Monroe County Emergency Management Agency Director Matt Perry is watching the sky.
Meteorologists are tracking a potentially dangerous storm system that could wreak havoc in Middle Georgia.
Due to the widespread threat, Georgians are urged to keep weather radios close by when going to bed Tuesday.
A strong storm system capable of triggering tornadoes, damaging winds, hail and flooding will be moving into the state.
Sign Up and Save
Get six months of free digital access to The Telegraph
Perry posted on the Monroe County EMA Facebook page the following warning of the higher than normal threat: "This means that we could see embedded supercell thunderstorms capable of producing hail, 50 to 60 mph wind gusts, and tornadoes."
Georgia's emergency planners have been briefed about the threat through conference calls with meteorologists. "One of the more troubling phrases was high levels of instability and windshear in the atmosphere. Those are two of the big ingredients needed for tornadoes," Perry posted.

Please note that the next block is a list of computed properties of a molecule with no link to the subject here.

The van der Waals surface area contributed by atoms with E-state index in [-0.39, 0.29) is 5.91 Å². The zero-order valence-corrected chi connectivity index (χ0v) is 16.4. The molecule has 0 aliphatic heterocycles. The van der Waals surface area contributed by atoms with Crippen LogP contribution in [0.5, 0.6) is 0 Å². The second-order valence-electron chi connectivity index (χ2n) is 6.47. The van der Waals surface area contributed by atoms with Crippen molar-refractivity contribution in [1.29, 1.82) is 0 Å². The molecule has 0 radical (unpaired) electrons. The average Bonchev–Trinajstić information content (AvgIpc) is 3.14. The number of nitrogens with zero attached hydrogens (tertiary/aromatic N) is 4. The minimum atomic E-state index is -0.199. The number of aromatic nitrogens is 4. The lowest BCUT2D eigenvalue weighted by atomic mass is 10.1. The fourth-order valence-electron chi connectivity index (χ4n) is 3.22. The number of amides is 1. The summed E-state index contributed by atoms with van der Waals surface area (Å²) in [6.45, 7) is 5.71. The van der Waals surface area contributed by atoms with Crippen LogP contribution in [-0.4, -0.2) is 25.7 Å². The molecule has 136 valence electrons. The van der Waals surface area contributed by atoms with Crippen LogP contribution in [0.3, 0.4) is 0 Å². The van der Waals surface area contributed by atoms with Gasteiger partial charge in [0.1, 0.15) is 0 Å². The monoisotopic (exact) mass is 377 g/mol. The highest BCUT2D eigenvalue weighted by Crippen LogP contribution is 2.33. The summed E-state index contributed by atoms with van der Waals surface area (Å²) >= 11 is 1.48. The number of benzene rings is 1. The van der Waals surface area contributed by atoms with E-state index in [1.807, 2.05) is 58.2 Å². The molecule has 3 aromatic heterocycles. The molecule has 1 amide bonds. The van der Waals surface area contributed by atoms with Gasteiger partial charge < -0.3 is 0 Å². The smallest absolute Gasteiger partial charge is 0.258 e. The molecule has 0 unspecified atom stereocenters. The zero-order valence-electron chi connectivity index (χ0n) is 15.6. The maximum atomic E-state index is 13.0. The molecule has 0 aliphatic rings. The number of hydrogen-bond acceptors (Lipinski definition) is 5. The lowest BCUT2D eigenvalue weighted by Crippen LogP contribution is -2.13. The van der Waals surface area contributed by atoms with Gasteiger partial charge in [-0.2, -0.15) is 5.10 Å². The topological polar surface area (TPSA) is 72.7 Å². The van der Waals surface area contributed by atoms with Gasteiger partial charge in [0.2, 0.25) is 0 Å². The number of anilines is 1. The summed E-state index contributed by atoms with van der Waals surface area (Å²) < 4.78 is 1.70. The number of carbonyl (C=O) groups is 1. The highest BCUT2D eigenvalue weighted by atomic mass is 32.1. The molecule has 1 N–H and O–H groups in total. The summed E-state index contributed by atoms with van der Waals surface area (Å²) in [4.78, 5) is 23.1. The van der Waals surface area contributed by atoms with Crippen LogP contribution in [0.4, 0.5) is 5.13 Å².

He said if a tornado warning is issued, he will send out a robocall to all residents with landlines and those who have requested calls on their cellphones.
"If we get a tornado warning at 1 a.m., don't get mad at me but I'm going to be using it," he said Tuesday afternoon.
The National Weather Service expects the highest threat between 3-11 a.m. Wednesday.
Monroe County's EMA page also stressed the need to have a battery-operated weather radio: "Having apps on phones are nice to have, but in the middle of the night these radios will save your life."
Up to three inches of rain is possible in some areas, which could bring flash flooding as the ground is saturated from recent rains.
Unsettled conditions will linger, making thunderstorms possible in eastern Georgia through Wednesday afternoon.
The front will usher in much colder air than the state has seen recently.
Extreme north Georgia could see winter precipitation Thursday, but no accumulation is expected.